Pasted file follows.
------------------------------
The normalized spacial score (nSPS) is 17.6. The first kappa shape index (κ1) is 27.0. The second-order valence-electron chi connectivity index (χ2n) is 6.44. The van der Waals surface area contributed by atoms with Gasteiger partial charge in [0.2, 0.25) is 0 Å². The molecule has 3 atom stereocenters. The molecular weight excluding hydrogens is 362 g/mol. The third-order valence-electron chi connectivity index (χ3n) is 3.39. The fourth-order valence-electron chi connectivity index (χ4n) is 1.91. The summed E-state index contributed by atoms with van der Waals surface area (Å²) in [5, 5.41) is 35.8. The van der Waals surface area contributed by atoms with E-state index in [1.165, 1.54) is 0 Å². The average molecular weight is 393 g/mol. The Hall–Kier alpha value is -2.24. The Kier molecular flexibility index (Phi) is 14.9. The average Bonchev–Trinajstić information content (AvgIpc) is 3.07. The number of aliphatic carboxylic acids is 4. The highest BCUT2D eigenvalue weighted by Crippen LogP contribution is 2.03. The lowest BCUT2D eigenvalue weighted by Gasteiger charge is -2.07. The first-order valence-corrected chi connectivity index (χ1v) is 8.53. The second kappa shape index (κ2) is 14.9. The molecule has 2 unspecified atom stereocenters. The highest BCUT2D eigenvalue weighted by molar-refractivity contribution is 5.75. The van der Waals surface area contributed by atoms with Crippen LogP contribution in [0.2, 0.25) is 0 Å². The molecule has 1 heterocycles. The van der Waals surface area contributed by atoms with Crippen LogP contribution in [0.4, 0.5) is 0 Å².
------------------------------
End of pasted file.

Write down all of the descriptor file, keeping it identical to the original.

The normalized spacial score (nSPS) is 17.6. The first kappa shape index (κ1) is 27.0. The second-order valence-electron chi connectivity index (χ2n) is 6.44. The van der Waals surface area contributed by atoms with Gasteiger partial charge in [0.2, 0.25) is 0 Å². The molecule has 3 atom stereocenters. The molecular weight excluding hydrogens is 362 g/mol. The third-order valence-electron chi connectivity index (χ3n) is 3.39. The fourth-order valence-electron chi connectivity index (χ4n) is 1.91. The summed E-state index contributed by atoms with van der Waals surface area (Å²) in [5, 5.41) is 35.8. The van der Waals surface area contributed by atoms with E-state index in [1.165, 1.54) is 0 Å². The average molecular weight is 393 g/mol. The Hall–Kier alpha value is -2.24. The Kier molecular flexibility index (Phi) is 14.9. The average Bonchev–Trinajstić information content (AvgIpc) is 3.07. The number of aliphatic carboxylic acids is 4. The highest BCUT2D eigenvalue weighted by Crippen LogP contribution is 2.03. The lowest BCUT2D eigenvalue weighted by Gasteiger charge is -2.07. The first-order valence-corrected chi connectivity index (χ1v) is 8.53. The second kappa shape index (κ2) is 14.9. The molecule has 2 unspecified atom stereocenters. The highest BCUT2D eigenvalue weighted by molar-refractivity contribution is 5.75. The van der Waals surface area contributed by atoms with Crippen LogP contribution in [0.2, 0.25) is 0 Å². The molecule has 1 heterocycles. The van der Waals surface area contributed by atoms with Crippen LogP contribution in [0.4, 0.5) is 0 Å².